© 2019 Learn to Trade Pty Ltd (ACN:138178542, AFSL:339557) provides general information and educational courses and materials only. This is not an offer to buy/sell financial products. We do not provide personal advice nor do we consider the needs, objectives or circumstances of any individual. Financial products are complex and all entail risk of loss. Over-the-counter derivative and foreign exchange products are considered speculative because they are highly leveraged and carry risk of loss beyond your initial investment, hence should only be traded with capital you can afford to lose. Please ensure you obtain professional advice to ensure trading or investing in any financial products is suitable for your circumstances, and ensure you obtain, read and understand any applicable offer document.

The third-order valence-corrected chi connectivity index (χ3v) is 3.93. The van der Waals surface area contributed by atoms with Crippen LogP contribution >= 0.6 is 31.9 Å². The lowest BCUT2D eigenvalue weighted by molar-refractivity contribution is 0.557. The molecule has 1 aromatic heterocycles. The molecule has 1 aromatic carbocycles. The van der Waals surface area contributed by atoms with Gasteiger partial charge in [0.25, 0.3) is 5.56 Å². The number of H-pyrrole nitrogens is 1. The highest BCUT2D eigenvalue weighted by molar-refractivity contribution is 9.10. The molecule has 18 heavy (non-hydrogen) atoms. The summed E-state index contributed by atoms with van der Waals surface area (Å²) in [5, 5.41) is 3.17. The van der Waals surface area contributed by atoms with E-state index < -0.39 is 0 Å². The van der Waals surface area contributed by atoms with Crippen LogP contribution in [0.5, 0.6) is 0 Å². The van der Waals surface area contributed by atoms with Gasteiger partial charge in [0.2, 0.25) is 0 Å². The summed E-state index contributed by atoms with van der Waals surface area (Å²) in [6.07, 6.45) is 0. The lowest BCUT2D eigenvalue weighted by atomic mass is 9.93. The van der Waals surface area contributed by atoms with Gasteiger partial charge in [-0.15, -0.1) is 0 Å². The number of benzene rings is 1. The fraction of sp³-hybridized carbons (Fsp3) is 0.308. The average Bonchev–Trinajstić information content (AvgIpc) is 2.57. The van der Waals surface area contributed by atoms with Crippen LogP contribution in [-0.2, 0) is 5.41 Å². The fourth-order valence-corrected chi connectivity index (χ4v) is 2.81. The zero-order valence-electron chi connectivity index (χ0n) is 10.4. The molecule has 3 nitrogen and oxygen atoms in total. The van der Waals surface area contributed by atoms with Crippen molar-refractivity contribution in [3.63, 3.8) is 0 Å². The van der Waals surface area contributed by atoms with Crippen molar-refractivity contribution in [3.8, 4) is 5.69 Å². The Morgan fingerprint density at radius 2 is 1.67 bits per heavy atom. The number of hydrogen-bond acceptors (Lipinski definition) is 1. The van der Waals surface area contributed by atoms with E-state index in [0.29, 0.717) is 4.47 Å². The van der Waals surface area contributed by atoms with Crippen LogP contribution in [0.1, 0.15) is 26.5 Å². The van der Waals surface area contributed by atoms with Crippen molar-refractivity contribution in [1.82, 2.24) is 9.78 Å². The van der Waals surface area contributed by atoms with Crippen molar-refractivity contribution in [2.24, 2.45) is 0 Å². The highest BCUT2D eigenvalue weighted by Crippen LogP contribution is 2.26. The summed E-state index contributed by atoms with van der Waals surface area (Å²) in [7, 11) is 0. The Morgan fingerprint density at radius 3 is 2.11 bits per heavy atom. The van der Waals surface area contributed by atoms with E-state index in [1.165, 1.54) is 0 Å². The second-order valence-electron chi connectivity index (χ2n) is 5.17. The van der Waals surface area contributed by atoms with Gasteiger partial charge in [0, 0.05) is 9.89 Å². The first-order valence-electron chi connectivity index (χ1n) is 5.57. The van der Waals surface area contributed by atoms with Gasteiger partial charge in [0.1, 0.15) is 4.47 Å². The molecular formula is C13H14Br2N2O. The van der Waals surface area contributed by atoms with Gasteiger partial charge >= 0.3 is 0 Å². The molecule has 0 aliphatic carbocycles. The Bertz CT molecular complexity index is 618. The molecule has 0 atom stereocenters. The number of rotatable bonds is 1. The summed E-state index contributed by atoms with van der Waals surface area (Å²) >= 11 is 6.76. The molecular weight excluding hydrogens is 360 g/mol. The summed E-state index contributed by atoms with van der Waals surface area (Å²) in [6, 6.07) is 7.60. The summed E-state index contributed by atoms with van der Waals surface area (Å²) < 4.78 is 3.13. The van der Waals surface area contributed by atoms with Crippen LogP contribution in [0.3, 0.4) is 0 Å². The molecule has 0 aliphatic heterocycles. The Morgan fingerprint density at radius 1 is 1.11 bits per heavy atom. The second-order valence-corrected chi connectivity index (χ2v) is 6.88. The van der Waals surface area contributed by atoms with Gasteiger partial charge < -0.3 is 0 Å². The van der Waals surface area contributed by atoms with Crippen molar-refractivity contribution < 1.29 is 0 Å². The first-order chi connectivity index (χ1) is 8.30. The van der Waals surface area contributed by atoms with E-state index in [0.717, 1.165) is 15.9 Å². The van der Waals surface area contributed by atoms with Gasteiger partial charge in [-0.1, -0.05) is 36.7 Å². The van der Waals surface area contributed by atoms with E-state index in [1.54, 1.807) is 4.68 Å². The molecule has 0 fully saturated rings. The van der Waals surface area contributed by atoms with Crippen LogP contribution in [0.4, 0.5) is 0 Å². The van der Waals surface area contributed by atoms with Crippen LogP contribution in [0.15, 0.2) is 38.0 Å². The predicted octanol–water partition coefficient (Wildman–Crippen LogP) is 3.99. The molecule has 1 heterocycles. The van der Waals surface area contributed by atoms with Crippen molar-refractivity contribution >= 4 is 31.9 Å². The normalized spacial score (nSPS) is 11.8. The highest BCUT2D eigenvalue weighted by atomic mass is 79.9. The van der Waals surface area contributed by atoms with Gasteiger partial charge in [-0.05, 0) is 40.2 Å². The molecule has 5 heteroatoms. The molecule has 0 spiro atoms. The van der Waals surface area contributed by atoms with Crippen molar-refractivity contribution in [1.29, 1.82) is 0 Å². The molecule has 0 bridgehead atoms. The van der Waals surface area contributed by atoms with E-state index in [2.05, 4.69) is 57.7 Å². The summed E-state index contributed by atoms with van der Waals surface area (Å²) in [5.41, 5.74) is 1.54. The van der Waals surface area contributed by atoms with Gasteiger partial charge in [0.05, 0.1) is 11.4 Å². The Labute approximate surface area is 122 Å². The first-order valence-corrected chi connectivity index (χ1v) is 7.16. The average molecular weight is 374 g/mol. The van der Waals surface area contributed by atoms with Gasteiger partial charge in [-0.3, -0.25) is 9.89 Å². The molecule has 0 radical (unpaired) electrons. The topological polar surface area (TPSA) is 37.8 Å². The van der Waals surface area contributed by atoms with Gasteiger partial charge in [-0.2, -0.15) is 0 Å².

Many forex traders start with a simple trading strategy. For example, they may notice that a specific currency pair tends to rebound from a particular support or resistance level. They may then decide to add other elements that improve the accuracy of these trading signals over time. For instance, they may require that the price rebound from a specific support level by a certain percentage or number of pips.